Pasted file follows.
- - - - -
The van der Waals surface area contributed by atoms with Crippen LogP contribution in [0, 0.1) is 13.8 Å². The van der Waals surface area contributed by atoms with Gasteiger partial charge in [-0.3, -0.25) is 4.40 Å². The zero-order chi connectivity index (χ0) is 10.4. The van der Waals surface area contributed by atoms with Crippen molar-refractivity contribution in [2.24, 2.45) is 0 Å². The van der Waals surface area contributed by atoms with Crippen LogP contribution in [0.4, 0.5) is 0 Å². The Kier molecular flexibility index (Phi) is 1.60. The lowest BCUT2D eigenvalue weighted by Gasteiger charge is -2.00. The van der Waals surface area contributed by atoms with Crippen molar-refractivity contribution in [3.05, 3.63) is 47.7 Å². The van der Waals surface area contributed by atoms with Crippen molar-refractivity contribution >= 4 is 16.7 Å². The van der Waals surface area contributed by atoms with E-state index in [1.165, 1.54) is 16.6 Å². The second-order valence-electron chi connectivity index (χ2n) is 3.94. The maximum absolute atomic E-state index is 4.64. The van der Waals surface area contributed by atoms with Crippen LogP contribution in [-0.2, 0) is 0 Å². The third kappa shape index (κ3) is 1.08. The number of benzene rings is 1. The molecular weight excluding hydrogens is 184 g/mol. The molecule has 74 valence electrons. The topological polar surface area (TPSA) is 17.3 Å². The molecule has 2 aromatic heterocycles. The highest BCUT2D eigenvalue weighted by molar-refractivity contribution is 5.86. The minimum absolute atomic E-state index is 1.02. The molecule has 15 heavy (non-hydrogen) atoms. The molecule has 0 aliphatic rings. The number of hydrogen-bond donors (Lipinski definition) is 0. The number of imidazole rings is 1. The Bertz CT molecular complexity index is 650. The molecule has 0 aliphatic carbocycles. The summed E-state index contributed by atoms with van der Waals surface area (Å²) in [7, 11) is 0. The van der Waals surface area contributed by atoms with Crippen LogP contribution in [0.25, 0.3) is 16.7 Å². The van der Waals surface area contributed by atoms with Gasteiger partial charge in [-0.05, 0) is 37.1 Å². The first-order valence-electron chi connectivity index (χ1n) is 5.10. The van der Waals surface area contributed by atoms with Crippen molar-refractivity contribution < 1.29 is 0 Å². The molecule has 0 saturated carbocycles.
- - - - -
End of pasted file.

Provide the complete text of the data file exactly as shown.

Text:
The van der Waals surface area contributed by atoms with Crippen LogP contribution in [0, 0.1) is 13.8 Å². The van der Waals surface area contributed by atoms with Gasteiger partial charge in [-0.3, -0.25) is 4.40 Å². The zero-order chi connectivity index (χ0) is 10.4. The van der Waals surface area contributed by atoms with Crippen molar-refractivity contribution in [2.24, 2.45) is 0 Å². The van der Waals surface area contributed by atoms with Crippen LogP contribution in [0.4, 0.5) is 0 Å². The Kier molecular flexibility index (Phi) is 1.60. The lowest BCUT2D eigenvalue weighted by Gasteiger charge is -2.00. The van der Waals surface area contributed by atoms with Crippen molar-refractivity contribution in [3.05, 3.63) is 47.7 Å². The van der Waals surface area contributed by atoms with Crippen molar-refractivity contribution >= 4 is 16.7 Å². The van der Waals surface area contributed by atoms with E-state index in [1.165, 1.54) is 16.6 Å². The second-order valence-electron chi connectivity index (χ2n) is 3.94. The maximum absolute atomic E-state index is 4.64. The van der Waals surface area contributed by atoms with Crippen LogP contribution in [-0.2, 0) is 0 Å². The third kappa shape index (κ3) is 1.08. The number of benzene rings is 1. The molecular weight excluding hydrogens is 184 g/mol. The molecule has 74 valence electrons. The topological polar surface area (TPSA) is 17.3 Å². The molecule has 2 aromatic heterocycles. The highest BCUT2D eigenvalue weighted by molar-refractivity contribution is 5.86. The minimum absolute atomic E-state index is 1.02. The molecule has 15 heavy (non-hydrogen) atoms. The molecule has 0 aliphatic rings. The number of hydrogen-bond donors (Lipinski definition) is 0. The number of imidazole rings is 1. The Bertz CT molecular complexity index is 650. The molecule has 0 aliphatic carbocycles. The summed E-state index contributed by atoms with van der Waals surface area (Å²) in [7, 11) is 0. The van der Waals surface area contributed by atoms with Crippen LogP contribution in [0.25, 0.3) is 16.7 Å². The van der Waals surface area contributed by atoms with Gasteiger partial charge in [-0.05, 0) is 37.1 Å². The first-order valence-electron chi connectivity index (χ1n) is 5.10. The van der Waals surface area contributed by atoms with Crippen molar-refractivity contribution < 1.29 is 0 Å². The molecule has 0 saturated carbocycles.